Characteristics of the U.S. STEM workforce, from data presented in the 2023 NSF NCSES Report Diversity and STEM. Credit: NSF NCSES
Today, the National Center for Science and Engineering Statistics, or NCSES—part of the U.S. National Science Foundation—released Diversity and STEM: Women, Minorities, and Persons with Disabilities 2023, the federal government’s latest and most complete analysis of diversity trends in STEM employment and education.
“Diversity is America’s unique advantage in science and technology,” said NSF Director Sethuraman Panchanathan. “Our global leadership depends upon diversity, leveraging different backgrounds, experiences, and points of view to bring unique insights to problem solving and discovery. The Diversity and STEM report provides objective, reliable data on where our nation has made progress towards access and equity in STEM education and careers, as well as where we must do more.”
The new report shows more women, as well as Black, Hispanic, American Indian, and Alaska Native people collectively, worked in STEM jobs over the past decade, diversifying that workforce, and are earning more degrees in science and engineering fields at all levels compared to previous years.
However, those groups—as well as people with disabilities—broadly remain underrepresented in science, technology, engineering and mathematics when compared to their overall distribution in the U.S. population, reflecting the larger equity challenges our nation faces.
In addition to bringing a wide range of ideas, creativity and skills to bear on innovation and discovery, equal access to the STEM workforce is important because those jobs are associated with higher wages and lower unemployment rates—regardless of sex, race, ethnicity or disability status.
Formerly called Women, Minorities, and Persons with Disabilities in Science and Engineering, the Diversity and STEM report is the first in this series to look beyond careers that require a bachelor’s degree, an educational milestone that reflects only half of the STEM workforce.
“A highlight of this year’s edition of Diversity and STEM is the use of a broader definition of ‘STEM work’, providing a better understanding of STEM representation by different demographic groups,” said NCSES Director Emilda B. Rivers. “For the first time, we count in STEM statistics all groups whose work requires a high level of technical knowledge, regardless of their degree.”
The report suggests women and Hispanics in particular have made significant progress over the past decade, both in terms of increased representation in the STEM workforce and in their participation in higher education. However, those broad patterns are not universal across all STEM occupations and fields of study.
For example, women make up much smaller proportions of the college-educated workforce in the computer and mathematical sciences, biological sciences, physical sciences and engineering compared to the social sciences. Separately, underrepresented minorities make up a third of the workforce in STEM jobs that typically do not require a college degree for entry. However, those jobs tend to have the lowest salaries and highest unemployment in STEM.
About 3% of the STEM workforce are people with disabilities. Although the number of STEM workers with at least one disability increased since 2011, their representation in the STEM workforce has remained unchanged from a decade ago.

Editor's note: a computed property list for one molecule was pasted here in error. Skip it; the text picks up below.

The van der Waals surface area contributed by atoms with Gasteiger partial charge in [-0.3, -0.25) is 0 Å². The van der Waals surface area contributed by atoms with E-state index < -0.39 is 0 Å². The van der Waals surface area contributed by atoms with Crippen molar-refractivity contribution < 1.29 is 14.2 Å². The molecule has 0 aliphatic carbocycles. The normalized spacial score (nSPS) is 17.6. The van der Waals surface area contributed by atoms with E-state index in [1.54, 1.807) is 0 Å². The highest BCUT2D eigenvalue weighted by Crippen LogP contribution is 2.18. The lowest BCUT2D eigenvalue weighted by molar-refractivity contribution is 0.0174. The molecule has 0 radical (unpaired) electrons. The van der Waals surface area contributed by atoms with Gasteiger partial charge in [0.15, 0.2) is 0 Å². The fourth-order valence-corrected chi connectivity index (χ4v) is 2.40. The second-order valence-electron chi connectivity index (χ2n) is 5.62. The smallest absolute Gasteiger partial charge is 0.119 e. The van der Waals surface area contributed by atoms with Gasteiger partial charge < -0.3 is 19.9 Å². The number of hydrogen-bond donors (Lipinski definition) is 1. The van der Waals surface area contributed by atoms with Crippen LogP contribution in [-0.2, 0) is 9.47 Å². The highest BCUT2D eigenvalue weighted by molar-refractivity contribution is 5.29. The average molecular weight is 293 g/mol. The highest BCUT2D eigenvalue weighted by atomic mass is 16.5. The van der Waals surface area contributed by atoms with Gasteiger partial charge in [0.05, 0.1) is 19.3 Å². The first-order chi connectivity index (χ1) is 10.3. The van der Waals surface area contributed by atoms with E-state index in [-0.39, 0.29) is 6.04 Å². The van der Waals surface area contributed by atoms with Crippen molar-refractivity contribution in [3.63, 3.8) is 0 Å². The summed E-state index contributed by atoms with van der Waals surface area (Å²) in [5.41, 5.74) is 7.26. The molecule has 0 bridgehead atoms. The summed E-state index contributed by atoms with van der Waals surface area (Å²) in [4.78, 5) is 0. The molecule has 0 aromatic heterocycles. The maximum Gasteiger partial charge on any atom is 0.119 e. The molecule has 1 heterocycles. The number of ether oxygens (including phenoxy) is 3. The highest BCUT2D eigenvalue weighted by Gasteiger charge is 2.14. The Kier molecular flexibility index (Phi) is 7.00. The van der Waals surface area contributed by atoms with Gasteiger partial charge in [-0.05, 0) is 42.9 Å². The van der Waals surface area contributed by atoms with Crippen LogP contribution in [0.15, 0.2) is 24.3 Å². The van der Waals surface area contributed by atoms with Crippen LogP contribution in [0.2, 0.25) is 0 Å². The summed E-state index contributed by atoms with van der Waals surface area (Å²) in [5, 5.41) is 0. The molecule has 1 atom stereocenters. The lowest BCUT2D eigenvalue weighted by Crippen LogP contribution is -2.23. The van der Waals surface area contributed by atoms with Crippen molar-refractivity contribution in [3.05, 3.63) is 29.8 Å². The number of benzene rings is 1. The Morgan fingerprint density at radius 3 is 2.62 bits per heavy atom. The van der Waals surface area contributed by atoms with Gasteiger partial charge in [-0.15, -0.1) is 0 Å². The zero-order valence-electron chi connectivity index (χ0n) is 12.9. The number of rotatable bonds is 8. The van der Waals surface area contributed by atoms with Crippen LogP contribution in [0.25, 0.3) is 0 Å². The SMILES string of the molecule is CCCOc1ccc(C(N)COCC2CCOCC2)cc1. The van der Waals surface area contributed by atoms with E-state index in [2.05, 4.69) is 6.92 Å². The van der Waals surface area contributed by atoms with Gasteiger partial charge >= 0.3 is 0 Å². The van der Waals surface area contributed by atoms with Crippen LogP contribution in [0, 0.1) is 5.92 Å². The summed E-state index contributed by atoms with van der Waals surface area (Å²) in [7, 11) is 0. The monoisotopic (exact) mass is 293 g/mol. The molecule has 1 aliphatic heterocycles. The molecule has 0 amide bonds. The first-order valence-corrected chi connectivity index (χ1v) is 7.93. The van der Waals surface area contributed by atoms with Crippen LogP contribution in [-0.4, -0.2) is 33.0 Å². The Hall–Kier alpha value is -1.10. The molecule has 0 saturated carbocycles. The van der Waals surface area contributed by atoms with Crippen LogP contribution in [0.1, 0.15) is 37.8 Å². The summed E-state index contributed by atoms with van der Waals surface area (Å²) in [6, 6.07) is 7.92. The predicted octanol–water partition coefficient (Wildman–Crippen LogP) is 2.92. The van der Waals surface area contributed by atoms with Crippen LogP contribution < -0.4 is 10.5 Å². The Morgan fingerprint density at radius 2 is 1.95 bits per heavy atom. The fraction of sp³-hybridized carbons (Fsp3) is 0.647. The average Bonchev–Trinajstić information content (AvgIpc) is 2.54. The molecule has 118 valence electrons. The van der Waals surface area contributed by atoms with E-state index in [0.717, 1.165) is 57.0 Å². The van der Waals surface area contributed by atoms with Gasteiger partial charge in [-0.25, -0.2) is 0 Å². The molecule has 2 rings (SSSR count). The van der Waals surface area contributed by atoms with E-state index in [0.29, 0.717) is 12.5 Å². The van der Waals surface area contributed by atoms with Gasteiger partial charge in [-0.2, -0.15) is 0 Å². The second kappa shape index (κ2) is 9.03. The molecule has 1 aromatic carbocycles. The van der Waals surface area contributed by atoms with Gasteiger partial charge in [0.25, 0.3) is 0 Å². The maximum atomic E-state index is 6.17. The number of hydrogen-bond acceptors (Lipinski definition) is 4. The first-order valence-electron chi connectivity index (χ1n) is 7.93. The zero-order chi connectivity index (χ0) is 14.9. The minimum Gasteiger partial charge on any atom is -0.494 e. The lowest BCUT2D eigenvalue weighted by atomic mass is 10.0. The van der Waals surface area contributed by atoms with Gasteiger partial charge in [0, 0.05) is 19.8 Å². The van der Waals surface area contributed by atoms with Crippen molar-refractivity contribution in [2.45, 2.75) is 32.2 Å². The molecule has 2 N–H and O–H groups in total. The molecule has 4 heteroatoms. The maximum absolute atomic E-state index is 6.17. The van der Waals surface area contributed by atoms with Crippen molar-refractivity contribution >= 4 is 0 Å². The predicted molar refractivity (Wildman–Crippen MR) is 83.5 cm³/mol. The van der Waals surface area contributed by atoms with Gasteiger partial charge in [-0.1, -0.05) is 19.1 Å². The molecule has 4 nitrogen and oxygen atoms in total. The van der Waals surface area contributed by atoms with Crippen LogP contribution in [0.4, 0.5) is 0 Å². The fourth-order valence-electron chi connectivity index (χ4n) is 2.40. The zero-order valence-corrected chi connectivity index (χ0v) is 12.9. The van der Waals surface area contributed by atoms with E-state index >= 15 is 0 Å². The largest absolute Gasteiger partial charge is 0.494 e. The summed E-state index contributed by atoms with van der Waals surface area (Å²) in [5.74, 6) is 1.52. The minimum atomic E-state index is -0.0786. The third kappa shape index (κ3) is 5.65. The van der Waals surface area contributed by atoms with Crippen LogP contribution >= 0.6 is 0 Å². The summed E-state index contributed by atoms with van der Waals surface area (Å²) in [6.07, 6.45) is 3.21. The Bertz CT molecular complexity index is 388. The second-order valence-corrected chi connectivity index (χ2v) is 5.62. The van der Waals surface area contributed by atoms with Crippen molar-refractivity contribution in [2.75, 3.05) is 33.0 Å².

NSF first started publishing data on underrepresented groups in STEM in 1977. In 1980, Congress mandated this report be produced every two years, and the report began incorporating people with disabilities in 1994. Today, the STEM workforce includes 12.3 million women (35% of the STEM workforce), 8.3 million members of underrepresented minority groups (24%), and 1 million people with disabilities (3%).
Among the report’s findings:
- Women earned half of science and engineering bachelor’s degrees (50%) and associates degrees (49%). Women represented about one-third of the STEM workforce (35%), and their wages were consistently lower than men’s.
- Women, as well as Hispanic and Black students, continued to pursue advanced degrees in science and engineering fields in increasing numbers during the COVID-19 pandemic.
- Collectively, Hispanic, Black, American Indian, and Alaska Native people made up 31% of the U.S. population, but 24% of the STEM workforce in 2021. They were more likely to work in STEM occupations that require technical skills or certification than in those that require a bachelor’s degree or higher education.
- Hispanic, Black, American Indian, and Alaska Native STEM workers have lower median earnings than white or Asian STEM workers.
- Hispanic students have made significant advances in earning associate’s degrees in science and engineering fields. The total number of those degrees awarded to Hispanic students tripled between 2011 and 2020, bringing their share of associate’s degrees awarded in science and engineering fields to 32%. Nearly two-thirds (63%) of Hispanics in STEM are in jobs that do not require a four-year degree, making up nearly one-fourth of those workers (24%).
- Unemployment rates in 2021 for STEM workers who were Black (6.6%) and Hispanic (5.7%) were higher than for white (2.9%) and Asian (2.3%) workers.
- Bachelor’s degrees in science and engineering fields earned by American Indian and Alaska Native students declined between 2011 and 2020, both in number and as a proportion of all degrees awarded.
- Among workers with at least one disability, 21% worked in STEM occupations in 2021, and 3% of the STEM workforce were people with disabilities.
- Among science and engineering doctorate recipients in 2021, 11% reported having at least one disability.